What’s GOOD: for me, the poblano chile pepper is the star of the dish – it has a unique flavor. But the combination in the filling is also so delicious with this, and oh, the cheese. Everything’s better with cheese!

What’s NOT: nothing other than there is a bit of prep for this – maybe 30 minutes worth, then they baked for 30. Broiled for 2-3, and it was ready.

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Poblano Peppers Stuffed with Chicken

Recipe By: Altered slightly from an online recipe
Servings: 4

Olive oil spray
4 whole poblano peppers — select evenly sized, larger rather than smaller
1 tablespoon EVOO
3/4 cup fresh tomatoes — diced
1/2 yellow onion — diced
1 tablespoon garlic — minced
1 tablespoon kosher salt
1 teaspoon Mexican oregano — dried, crushed in your palms, or use marjoram if you don’t have Mexican oregano
1 teaspoon ground cumin
2 cups cooked chicken — diced or shredded, rotisserie is fine as long as it doesn’t have different flavors on it
1 cup Mozzarella cheese — grated
1/2 cup fresh cilantro — chopped, including the stems (mince those up very finely)
1 cup Mexican blend cheese — grated
3 tablespoons cilantro — chopped, for garnish

1. Preheat oven to 400° F. For easy clean-up, line a large broiler-safe baking sheet or ceramic dish with foil and spray it with EVOO.
2. POBLANOS: cut off stems, remove ribs and seeds (discard), If there is sufficient pepper around the stem, discard the stem itself, then mince the remaining pepper into tiny pieces and add it to the filling mixture below. Cut a slit down the side of each pepper and open it slightly (without breaking the curve of the pepper) and remove any remaining seeds or membrane. Set aside.
3. FILLING: Heat EVOO in a large, deep skillet over medium-high heat. Add the tomatoes, onion, garlic, salt, Mexican oregano (or marjoram), and cumin. Cook, stirring often, until liquids have evaporated, 5-7 minutes. Off heat, stir in the chicken, mozzarella and the cilantro, mixing well.
4. Divide the filling among the peppers, using a spoon to get the filling in the pepper, filling all the inside curves, pressing down and out to fill the pepper completely. Use your hands as needed to keep the filling from falling out.
5. Place the peppers on the prepared baking sheet or dish, slit side up. Lightly spray them with olive oil. Bake until the poblanos are soft and charred in places, about 30 minutes.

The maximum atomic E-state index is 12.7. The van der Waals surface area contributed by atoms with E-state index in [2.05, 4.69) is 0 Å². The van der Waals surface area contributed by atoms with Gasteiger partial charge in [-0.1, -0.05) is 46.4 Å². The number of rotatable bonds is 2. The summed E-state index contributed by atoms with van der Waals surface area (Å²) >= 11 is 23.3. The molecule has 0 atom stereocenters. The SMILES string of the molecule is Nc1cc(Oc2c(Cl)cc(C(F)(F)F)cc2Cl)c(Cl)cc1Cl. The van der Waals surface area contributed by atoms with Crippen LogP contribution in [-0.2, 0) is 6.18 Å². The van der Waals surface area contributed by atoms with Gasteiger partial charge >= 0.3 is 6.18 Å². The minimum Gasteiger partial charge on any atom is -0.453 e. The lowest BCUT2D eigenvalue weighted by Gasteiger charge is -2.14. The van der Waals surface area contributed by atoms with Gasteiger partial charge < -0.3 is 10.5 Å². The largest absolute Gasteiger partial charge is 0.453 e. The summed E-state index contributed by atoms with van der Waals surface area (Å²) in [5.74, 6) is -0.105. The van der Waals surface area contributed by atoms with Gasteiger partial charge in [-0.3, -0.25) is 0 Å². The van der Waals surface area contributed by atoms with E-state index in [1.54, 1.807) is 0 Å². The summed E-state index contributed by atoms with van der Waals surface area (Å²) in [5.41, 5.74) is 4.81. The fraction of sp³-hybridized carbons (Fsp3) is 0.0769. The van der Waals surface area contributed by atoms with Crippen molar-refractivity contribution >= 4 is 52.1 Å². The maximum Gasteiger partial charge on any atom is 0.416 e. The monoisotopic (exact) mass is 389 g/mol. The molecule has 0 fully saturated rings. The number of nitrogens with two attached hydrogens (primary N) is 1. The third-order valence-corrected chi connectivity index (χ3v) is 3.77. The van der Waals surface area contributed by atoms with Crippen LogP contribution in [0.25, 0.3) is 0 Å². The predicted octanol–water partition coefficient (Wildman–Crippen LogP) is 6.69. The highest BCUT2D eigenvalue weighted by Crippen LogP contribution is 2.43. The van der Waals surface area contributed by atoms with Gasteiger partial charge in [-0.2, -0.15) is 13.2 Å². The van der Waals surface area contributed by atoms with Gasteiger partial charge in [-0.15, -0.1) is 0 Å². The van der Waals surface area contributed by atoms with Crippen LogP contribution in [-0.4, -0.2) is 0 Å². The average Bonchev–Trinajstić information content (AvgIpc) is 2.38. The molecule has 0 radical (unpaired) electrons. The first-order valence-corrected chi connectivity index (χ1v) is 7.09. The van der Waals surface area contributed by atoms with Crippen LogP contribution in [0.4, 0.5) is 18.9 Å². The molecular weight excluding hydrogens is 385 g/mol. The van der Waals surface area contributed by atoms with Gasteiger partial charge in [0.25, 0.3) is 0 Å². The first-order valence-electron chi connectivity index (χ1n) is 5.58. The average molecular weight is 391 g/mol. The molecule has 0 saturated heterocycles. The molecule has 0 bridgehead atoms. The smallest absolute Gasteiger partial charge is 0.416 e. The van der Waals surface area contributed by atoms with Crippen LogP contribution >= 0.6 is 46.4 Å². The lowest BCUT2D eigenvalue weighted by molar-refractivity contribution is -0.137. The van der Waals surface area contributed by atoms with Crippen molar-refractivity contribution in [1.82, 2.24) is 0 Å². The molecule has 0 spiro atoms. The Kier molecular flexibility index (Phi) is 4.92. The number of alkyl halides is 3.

6. Remove peppers from the oven. Change oven from bake to BROIL. Top the peppers with the Mexican cheese blend, molding it carefully over the filling.
7. Return peppers to the oven and broil the peppers 6 inches below the broiler element just until the cheese is melted, 1-2 minutes. WATCH CAREFULLY so it doesn’t burn. Remove from oven and let them rest for 5 minutes before serving. Do wait a few minutes to serve so you don’t burn your mouth!
Per Serving: 576 Calories; 31g Fat (49.0% calories from fat); 59g Protein; 14g Carbohydrate; 5g Dietary Fiber; 174mg Cholesterol; 2293mg Sodium; 2g Total Sugars; trace Vitamin D; 531mg Calcium; 4mg Iron; 939mg Potassium; 658mg Phosphorus.

Posted in Salad Dressings, on February 17th, 2023.

A tart, but not overly so red wine vinegar and lemon juice type, with a tiny bit of honey. And Dijon. And red chile flakes.

Over the years I’ve certainly had my fair share of very tart, puckery Italian and Greek salad dressings – at restaurants always. And haven’t always been a fan. One Italian place I frequented in years past served such a tart red wine vinegar dressing that I couldn’t eat it. Just couldn’t. Literally, I would choke and cough because it had too much vinegar. Ever had that problem? So when I volunteered to make Greek salad dressing for a potluck luncheon recently I was determined no one would erupt in a choking fit. I perused lots of recipes, and settled on one at Simply Recipes. Why that one? Because it had a tiny little bit of honey in it. And I felt that the ratio of acid (red wine vinegar and lemon juice) to oil (EVOO) was better than some.

The other nice thing about this dressing is that you can mix it up in a screw-top jar – no blender required. I minced up the garlic (lots) really well. I used fresh lemon juice (a must) and I used a good EVOO. This recipe has both red wine vinegar AND lemon juice. I liked that also. It had a little jot of Dijon in it, some red pepper flakes too (not necessarily standard). The ONLY thing I did differently was to add more dried oregano. And I doubled the recipe because I was serving a bunch of people. Other people were bringing the Romaine, the Kalamata olives, the cucumbers, Feta, and halved cherry tomatoes.

What’s GOOD: good, garlicky and not too stringent because of the ratio of acid to EVOO, and because of the tiny bit of honey. Love the flavors from the oregano and red chile flakes. Altogether delicious dressing. A keeper.

What’s NOT: nothing at all.

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Greek Salad Dressing